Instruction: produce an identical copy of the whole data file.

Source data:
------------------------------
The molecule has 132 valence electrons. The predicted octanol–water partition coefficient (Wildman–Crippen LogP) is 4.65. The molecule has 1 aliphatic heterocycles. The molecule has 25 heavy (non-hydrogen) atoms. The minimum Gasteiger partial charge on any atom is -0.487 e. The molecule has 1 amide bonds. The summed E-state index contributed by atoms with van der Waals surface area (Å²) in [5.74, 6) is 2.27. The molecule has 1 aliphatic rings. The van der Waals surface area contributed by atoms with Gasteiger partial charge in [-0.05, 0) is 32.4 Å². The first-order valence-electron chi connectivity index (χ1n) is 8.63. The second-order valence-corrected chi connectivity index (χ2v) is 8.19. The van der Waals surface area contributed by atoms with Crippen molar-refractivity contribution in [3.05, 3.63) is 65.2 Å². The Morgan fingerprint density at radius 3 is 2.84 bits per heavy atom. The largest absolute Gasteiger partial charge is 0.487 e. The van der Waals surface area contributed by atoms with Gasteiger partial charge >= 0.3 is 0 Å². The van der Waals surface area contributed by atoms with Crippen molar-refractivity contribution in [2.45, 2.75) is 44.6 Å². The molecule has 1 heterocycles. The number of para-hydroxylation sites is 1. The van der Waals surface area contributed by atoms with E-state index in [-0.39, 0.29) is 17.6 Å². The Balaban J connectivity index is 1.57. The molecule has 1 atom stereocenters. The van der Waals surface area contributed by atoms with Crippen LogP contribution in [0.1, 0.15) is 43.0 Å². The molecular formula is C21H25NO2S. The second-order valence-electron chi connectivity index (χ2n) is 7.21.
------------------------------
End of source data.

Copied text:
The molecule has 132 valence electrons. The predicted octanol–water partition coefficient (Wildman–Crippen LogP) is 4.65. The molecule has 1 aliphatic heterocycles. The molecule has 25 heavy (non-hydrogen) atoms. The minimum Gasteiger partial charge on any atom is -0.487 e. The molecule has 1 amide bonds. The summed E-state index contributed by atoms with van der Waals surface area (Å²) in [5.74, 6) is 2.27. The molecule has 1 aliphatic rings. The van der Waals surface area contributed by atoms with Gasteiger partial charge in [-0.05, 0) is 32.4 Å². The first-order valence-electron chi connectivity index (χ1n) is 8.63. The second-order valence-corrected chi connectivity index (χ2v) is 8.19. The van der Waals surface area contributed by atoms with Crippen molar-refractivity contribution in [3.05, 3.63) is 65.2 Å². The Morgan fingerprint density at radius 3 is 2.84 bits per heavy atom. The largest absolute Gasteiger partial charge is 0.487 e. The van der Waals surface area contributed by atoms with Gasteiger partial charge >= 0.3 is 0 Å². The van der Waals surface area contributed by atoms with Crippen molar-refractivity contribution in [2.45, 2.75) is 44.6 Å². The molecule has 1 heterocycles. The number of para-hydroxylation sites is 1. The van der Waals surface area contributed by atoms with E-state index in [-0.39, 0.29) is 17.6 Å². The Balaban J connectivity index is 1.57. The molecule has 1 atom stereocenters. The van der Waals surface area contributed by atoms with Crippen LogP contribution in [0.1, 0.15) is 43.0 Å². The molecular formula is C21H25NO2S. The second-order valence-electron chi connectivity index (χ2n) is 7.21.